From a very young age, my father was very serious and ambitious. He was an exceptional student in school, and at 15 years of age started helping his father in his business in the afternoons, while studying for school at nights. At school, they spoke Persian; on the street, they spoke Azeri Turkish; and at home, Lishan Didan, a Jewish Aramaic dialect. Besides these languages, my father also spoke Assyrian and Armenian, languages spoken by other minority groups in Azerbaijan.
When Nathan was old enough, he joined the family business and worked with my father and grandfather. Only after school, of course. My grandfather was poor in today’s terms, but compared to his surroundings, he was quite prosperous. He wasn’t rich, but did make a decent living. With the help of my father and later on my uncle, business ﬂourished and the family’s ﬁnancial situation improved. They traveled to Tabriz and Tehran a lot for their business, and worked very hard. My father always wanted to study and become a scholar, but life didn’t allow him. He also played the violin, and even took part in his school’s orchestra. He was the ﬁrst Jewish boy in Urmia to complete his matriculation exams in the science department of his high school.
When my father was in 12th grade, last year of high school, World War II broke out. In the whole Jewish community there was only one radio, and it was in Uncle Isaac’s home. Uncle Isaac, AKA Dadasha, was the father of Aziz Khakshouri, who later on became my father-in-law. Everyone came to Uncle Isaac’s to listen to the news. I wasn’t born yet, of course, but I know about the period from my father’s stories. He told us there was a lot of unsettling news, but it usually turned out to be a false alarm.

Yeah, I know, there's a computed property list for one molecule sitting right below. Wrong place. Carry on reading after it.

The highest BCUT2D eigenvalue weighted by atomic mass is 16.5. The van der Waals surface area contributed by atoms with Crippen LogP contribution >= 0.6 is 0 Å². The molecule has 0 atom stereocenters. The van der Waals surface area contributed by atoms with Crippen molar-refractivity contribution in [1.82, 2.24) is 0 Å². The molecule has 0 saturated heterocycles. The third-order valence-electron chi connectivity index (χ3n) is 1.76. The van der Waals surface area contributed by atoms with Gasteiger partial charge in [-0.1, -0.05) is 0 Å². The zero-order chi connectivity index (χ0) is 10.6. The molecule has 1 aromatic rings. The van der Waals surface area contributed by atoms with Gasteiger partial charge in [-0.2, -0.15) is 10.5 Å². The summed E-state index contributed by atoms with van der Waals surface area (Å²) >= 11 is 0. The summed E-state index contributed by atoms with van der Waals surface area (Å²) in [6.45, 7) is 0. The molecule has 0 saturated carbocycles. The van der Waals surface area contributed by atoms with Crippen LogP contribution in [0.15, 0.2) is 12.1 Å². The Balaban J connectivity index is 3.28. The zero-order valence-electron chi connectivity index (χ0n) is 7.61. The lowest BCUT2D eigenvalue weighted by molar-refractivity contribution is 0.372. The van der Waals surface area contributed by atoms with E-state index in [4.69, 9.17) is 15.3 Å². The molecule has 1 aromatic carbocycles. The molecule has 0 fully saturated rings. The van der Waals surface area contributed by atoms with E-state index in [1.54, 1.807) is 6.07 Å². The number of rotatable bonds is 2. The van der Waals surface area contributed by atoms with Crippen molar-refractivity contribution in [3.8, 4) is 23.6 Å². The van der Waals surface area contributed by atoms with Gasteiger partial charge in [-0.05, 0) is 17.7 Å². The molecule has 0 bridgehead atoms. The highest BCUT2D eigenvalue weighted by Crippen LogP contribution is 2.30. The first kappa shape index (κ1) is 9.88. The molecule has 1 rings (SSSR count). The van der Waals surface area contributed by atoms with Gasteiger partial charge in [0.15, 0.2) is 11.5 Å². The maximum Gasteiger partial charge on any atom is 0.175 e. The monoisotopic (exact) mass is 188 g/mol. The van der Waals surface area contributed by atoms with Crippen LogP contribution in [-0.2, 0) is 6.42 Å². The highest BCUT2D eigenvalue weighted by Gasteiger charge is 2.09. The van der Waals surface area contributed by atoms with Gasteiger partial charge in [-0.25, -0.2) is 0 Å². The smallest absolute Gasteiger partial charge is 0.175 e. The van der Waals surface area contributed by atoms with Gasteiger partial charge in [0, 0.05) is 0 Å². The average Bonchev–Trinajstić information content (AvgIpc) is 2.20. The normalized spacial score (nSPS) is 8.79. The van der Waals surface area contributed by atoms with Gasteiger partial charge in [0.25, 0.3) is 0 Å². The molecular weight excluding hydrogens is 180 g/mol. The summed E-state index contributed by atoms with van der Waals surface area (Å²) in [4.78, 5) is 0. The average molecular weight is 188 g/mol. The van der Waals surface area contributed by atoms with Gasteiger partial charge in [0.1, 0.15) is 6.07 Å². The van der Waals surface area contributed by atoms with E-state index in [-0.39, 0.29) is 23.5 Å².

But not always. ”After a period with many false alarms,” he would tell us, “we ﬁnally managed to go to sleep quietly. But at night we woke up to the sounds of bombs. A bombing on the town of Urmia! Iran was attacked by the Russians from the north, and by the American and British from the Persian Gulf in the south.”
During World War II, the UK and the USA sent aid to the Soviet Union via the Persian Gulf through a route called “The Persian Corridor,” that passed through Azerbaijan. It was very important for them that this line of delivery for weapons and goods remain intact and running. In 1941, Iran was invaded by British and the Russian forces, who wanted to secure their corridor as well as their oil supply, and didn’t approve of the Shah’s affinity to Germany. They deposed Reza Shah and exiled him to South Africa — some say he abdicated on his own accord to their contentment — and his son Mohammad Reza Shah was crowned in his place.
Urmia was practically on the border with Russia. In order to avoid bloodshed, the commander of the Iranian soldiers told them to stand on both sides of the road while Russian troops come in. Unfortunately a drunk Iranian soldier shot a Russian soldier, the Russian soldiers shot back at the Iranians, and the Russian invasion of Iran turned into a bloodbath. Look how one person can change everything in a delicate situation!
My grandfather’s family lived 500 meters (about 550 yards) from the Bazaar, and my father witnessed all this happening: First, they set ﬁre to the Bazaar, then plundered everything, and ﬁnally started to kill. My father said it was terrible to see how calm people become wild animals. In such situations, anti-Semitism usually raised its ugly head, and Jews just had to lay low until the storm was over. Only someone who saw these things with their own eyes can understand how terrible it was. They killed whomever they saw and even uprooted trees. They did things nobody can imagine. All soldiers and reservists had to be drafted for the army.